Max: I actually think Feldman’s “horrible reality” is a way more likely scenario.
I wrote about this a little bit in a column last year — for me the threat that deepfakes represent isn’t the injection of fake bullshit into real news, it’s the erosion of trust in anything at all.
Ben: As the protagonist in the critically acclaimed series Chernobyl said, taking a page out of Hannah Arendt: “What is the cost of lies? It is not that we’ll mistake them for the truth. The real danger is that if we hear enough lies, then we no longer recognize the truth at all.”
Brian: Our version of Chernobyl is a clip of Trump doing a 720 flip on his wakeboard posted by “PepeDeplorable” with the caption “real?????”
Ben: That’s like the Reactor 4 explosion times a thousand.
Brian: Deepfakes are bad, but yeah, I don’t think they pose a significantly greater threat than anything else.
Ben: So why are people freaking out about them so much? Do we just always need some new technology to freak out about?
Brian: I think people desperately want to believe that mass manipulation requires some grand technical threat. It makes fighting against it feel more noble than, like, yelling “Have decency, sir!” at people on Twitter.
Max: Yeah, I think that’s right. “We” (for some value of “we”) really like to think that people “believe” stuff, or engage in politics in particular ways, based on rationally assessing the evidence available to them. This strikes me as a fantasy, basically.
But it’s a really important fantasy for a deliberative, liberal democratic system of government. I think panic about deepfakes masks a deeper panic about the possibility that there will not be some eventual consensus based on an empirical account of reality.
Ben: It seems like we’re more than halfway there already. I wonder if all this would be causing such a stir if the technology had arrived ten years ago. I think it’s just about the broader context right now, with people already feeling like the truth has already ceded so much ground.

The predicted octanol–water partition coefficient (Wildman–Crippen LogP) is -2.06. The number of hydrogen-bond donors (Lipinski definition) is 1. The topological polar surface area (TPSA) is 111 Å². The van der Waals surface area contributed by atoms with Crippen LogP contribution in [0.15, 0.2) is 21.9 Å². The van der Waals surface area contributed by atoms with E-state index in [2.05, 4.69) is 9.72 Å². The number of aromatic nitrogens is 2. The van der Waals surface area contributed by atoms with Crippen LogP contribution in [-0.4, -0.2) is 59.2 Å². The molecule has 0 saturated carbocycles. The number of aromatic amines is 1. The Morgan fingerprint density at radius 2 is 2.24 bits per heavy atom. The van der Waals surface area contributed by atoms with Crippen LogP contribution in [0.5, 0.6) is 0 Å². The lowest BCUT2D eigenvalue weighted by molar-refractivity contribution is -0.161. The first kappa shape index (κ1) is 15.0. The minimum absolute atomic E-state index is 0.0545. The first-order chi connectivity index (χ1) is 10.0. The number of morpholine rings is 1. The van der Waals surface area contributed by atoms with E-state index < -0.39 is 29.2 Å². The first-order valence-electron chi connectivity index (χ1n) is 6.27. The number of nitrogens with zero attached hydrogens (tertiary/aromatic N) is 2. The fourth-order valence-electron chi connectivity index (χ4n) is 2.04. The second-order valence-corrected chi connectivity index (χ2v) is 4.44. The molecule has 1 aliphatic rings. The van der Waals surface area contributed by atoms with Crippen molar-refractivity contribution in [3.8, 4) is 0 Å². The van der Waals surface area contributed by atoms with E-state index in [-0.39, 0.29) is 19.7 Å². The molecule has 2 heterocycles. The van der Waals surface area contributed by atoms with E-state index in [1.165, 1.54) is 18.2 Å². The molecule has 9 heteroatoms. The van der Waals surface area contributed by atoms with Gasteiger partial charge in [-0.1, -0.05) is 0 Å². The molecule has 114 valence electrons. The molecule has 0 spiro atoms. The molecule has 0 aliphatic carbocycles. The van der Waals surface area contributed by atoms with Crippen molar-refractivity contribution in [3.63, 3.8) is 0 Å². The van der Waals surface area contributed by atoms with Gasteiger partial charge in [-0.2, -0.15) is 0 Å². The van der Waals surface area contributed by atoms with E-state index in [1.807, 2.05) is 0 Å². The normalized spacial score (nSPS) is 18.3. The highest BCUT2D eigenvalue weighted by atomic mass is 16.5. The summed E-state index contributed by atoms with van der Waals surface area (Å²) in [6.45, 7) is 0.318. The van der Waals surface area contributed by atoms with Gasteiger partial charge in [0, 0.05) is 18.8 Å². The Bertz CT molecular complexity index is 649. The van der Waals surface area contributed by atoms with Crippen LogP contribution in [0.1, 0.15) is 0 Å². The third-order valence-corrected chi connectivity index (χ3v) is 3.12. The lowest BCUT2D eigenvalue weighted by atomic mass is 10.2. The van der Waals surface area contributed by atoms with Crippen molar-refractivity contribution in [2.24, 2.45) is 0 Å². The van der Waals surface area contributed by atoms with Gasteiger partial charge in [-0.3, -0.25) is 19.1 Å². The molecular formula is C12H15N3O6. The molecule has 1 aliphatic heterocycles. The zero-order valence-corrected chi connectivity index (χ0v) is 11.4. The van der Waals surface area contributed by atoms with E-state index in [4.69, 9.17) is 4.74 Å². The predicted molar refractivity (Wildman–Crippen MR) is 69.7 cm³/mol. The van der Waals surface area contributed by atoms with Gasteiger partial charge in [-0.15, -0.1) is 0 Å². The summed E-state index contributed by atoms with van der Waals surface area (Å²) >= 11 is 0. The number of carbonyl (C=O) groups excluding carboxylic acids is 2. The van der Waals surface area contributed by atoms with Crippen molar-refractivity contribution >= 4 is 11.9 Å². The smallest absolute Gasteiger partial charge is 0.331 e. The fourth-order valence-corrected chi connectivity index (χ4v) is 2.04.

Max: I think that’s absolutely right. Though I’d argue that the issue as it stands isn’t that “truth” has ceded ground but that we’re at particularly low levels of civic and societal trust. And the threat of deepfakes, such as it is, is to further drive down those levels of trust.
Ben: Obviously, “the truth” is a slippery concept. But I was referring to the empirical account of reality you mentioned.
Brian: One thing about deepfakes and video fakery in general is that it has become a reflex for everyone across the board, when confronted with the fact that something is fake, to reframe it as “feeling true. It’s the “satire/social experiment” excuse but … everywhere.
Ben: I haven’t seen that excuse much — but it feels true.
Max: I feel like we should mention that there’s another kind of threat posed by deepfakes, which is the thing that the tech was originally designed for, e.g. putting women’s faces on other women’s bodies. In this case the threat isn’t even that, like, you think that’s a “real” sex tape (or whatever) of the victim, but just that the video is used as way to demean and belittle and harass the person. I’m way more worried about that than I am about the possibility that a deepfake might misinform someone.
Brian: A deepfake won’t get us into WWIII, but it will get someone swatted. That’s my prediction.
Ben: Not the worst-case scenario, but not a great-case scenario, either.